I’m going to get in touch with the organisation that got me the aforementioned CBT for my OCD, and this time I’m going to opt for group therapy. I think this could be a huge step in the right direction for me, provided I can actually get to the sessions.

I’ve also just been reminded of something else: there’s a local support group for people with mental health problems. I tried going there before, to their more public meeting, but nobody showed up and I kinda lost momentum after that; it was incredibly difficult!

My dad says he’ll go with me, so perhaps that’ll happen soon. I just need to stick at it and actually go. I have a tendency of bailing when these things come around. I guess after all that supported housing stuff ended, I kinda slowed down where the support is concerned.

If things with my love life are gonna work, given how complicated and stressful it has been and will be, I seriously need the extra support. I don’t think I can cope with it otherwise, as the past has shown.

God, I hope this works.

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Being Adult with MH Issues

This is a big issue that is personal to me. It’s 3:18am, so please bear with me while I attempt to gather my jumbled thoughts into a somewhat-coherent babble.

I have mental health issues, which admittedly isn’t exactly electrifying news for those of whom follow my blog. However, a lot of people don’t seem to realise that having MH issues can and often does stunt how we grow in society.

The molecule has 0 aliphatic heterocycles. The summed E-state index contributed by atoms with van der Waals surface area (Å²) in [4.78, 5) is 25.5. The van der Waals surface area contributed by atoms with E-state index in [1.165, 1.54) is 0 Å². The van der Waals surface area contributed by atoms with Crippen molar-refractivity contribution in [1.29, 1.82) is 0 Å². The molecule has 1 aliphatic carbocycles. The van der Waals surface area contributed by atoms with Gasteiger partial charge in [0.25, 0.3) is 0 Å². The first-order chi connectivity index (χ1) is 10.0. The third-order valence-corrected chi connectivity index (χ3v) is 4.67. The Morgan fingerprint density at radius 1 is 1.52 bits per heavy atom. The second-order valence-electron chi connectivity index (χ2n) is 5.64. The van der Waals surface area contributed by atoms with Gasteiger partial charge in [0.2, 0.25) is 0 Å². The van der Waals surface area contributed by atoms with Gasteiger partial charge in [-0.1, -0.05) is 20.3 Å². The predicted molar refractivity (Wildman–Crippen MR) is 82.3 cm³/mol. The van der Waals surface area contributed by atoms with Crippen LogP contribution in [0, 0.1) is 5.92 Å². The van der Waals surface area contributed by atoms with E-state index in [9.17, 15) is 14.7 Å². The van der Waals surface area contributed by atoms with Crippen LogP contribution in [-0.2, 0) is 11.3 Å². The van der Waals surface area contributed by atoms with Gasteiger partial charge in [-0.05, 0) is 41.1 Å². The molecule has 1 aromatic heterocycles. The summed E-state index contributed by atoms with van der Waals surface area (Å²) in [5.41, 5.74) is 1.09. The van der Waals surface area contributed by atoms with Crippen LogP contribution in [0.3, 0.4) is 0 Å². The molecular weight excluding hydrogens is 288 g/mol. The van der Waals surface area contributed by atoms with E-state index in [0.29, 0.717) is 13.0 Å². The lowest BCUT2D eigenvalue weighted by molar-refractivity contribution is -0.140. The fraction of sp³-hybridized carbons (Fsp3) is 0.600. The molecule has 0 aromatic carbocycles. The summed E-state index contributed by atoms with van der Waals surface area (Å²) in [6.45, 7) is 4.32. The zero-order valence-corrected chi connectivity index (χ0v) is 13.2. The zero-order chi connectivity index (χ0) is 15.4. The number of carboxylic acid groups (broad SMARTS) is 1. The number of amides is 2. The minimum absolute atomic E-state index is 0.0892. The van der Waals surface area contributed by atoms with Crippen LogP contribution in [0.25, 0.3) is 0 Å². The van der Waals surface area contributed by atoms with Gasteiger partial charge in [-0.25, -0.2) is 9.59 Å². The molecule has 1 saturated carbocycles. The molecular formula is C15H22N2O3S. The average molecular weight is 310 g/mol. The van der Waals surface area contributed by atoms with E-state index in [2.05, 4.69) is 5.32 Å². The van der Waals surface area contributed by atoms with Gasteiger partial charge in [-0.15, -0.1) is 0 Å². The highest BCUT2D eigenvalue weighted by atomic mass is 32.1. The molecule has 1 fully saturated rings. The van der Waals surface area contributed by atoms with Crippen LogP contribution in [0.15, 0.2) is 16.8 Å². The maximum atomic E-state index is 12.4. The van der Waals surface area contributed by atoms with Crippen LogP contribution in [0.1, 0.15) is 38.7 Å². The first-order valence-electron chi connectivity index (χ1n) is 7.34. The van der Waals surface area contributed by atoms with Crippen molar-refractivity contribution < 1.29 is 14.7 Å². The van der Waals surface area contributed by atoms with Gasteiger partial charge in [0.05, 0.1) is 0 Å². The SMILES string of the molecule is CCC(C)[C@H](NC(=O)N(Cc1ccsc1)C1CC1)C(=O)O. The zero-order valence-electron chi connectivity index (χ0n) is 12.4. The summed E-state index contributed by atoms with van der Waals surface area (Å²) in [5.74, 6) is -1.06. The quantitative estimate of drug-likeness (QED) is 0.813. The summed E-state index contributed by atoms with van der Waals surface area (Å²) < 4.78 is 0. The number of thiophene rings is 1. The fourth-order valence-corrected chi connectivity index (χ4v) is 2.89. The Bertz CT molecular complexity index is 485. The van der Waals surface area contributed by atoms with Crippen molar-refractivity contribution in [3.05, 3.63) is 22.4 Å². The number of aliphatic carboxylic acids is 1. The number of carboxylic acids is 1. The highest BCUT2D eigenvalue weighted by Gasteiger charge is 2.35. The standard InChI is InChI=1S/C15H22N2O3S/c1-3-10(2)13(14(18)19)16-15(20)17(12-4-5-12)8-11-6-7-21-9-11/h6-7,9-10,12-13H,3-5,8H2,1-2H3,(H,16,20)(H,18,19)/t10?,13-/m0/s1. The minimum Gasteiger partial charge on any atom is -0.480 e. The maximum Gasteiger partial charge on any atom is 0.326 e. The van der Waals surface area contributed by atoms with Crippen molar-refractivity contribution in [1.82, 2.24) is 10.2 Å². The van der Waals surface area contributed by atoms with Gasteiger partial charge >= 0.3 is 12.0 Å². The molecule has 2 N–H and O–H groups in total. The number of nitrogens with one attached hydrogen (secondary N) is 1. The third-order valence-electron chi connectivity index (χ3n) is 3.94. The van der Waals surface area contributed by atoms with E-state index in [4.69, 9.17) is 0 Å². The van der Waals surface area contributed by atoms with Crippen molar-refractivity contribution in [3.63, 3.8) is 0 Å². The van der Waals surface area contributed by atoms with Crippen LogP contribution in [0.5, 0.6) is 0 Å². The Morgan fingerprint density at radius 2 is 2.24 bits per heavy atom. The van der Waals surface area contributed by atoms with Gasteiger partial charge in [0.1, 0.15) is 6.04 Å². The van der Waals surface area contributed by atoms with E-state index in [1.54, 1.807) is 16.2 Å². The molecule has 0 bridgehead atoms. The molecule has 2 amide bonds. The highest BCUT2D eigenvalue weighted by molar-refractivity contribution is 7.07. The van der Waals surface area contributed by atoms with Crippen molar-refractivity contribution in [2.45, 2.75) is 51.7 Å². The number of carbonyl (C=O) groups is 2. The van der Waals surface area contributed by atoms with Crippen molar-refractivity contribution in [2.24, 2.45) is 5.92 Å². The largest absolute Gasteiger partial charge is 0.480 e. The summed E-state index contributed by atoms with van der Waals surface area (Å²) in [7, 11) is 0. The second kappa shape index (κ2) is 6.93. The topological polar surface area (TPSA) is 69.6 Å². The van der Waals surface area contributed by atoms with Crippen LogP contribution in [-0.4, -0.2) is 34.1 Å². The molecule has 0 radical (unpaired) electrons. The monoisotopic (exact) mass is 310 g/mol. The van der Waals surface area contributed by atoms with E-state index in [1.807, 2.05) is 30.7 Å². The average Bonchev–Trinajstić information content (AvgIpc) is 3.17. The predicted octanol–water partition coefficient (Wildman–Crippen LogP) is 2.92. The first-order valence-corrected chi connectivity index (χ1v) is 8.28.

As a result of at least my OCD, anxiety, and depression, I didn’t socialize properly until I hit my early 20s. I began to suddenly develop a rather decent social life around that time. People often get this done earlier, but not me! Prior to said social discovery, I had only two friends, both of which also had problems of their own.

We pick up a lot from people we hang around with. We learn life skills from those who learned before us. When you have problems though, this can mean you’re often left behind, still trying to figure things out everybody else seems to have mastered.

Got a bank account? That’s great. For me, that was a very scary thing that I didn’t get sorted until I was about 24.

Why?

Because I didn’t have an income as a result of lack of knowledge because things just seemed different for me—I’m “different”.

But really, why no income?

Well, since getting a job just wasn’t practical, getting an income for me, meant getting benefits. I needed to actually understand my limitations, come to terms with said limitations, go to doctors, get judged pretty harshly, sign a bazillion forms, and then wait for ages to see if it all paid off.

It did.

For a long time though, it was something for which I was simply ill-prepared. I lacked the knowledge that it were even possible for me to get such an income. This is just an example of how my mental health issues have made my journey to independence a considerable struggle.

Take relationships. being with someone teaches you a lot. You learn about yourself, what you like, and what you don’t like. You get the opportunity to learn about your body. You start thinking all love-struck about the vast, wonderful future.

I didn’t have my first proper relationship until possibly 23 years of age, so before then I hadn’t even kissed a girl on anything other than the cheek. Don’t even get me started on the sexual stuff!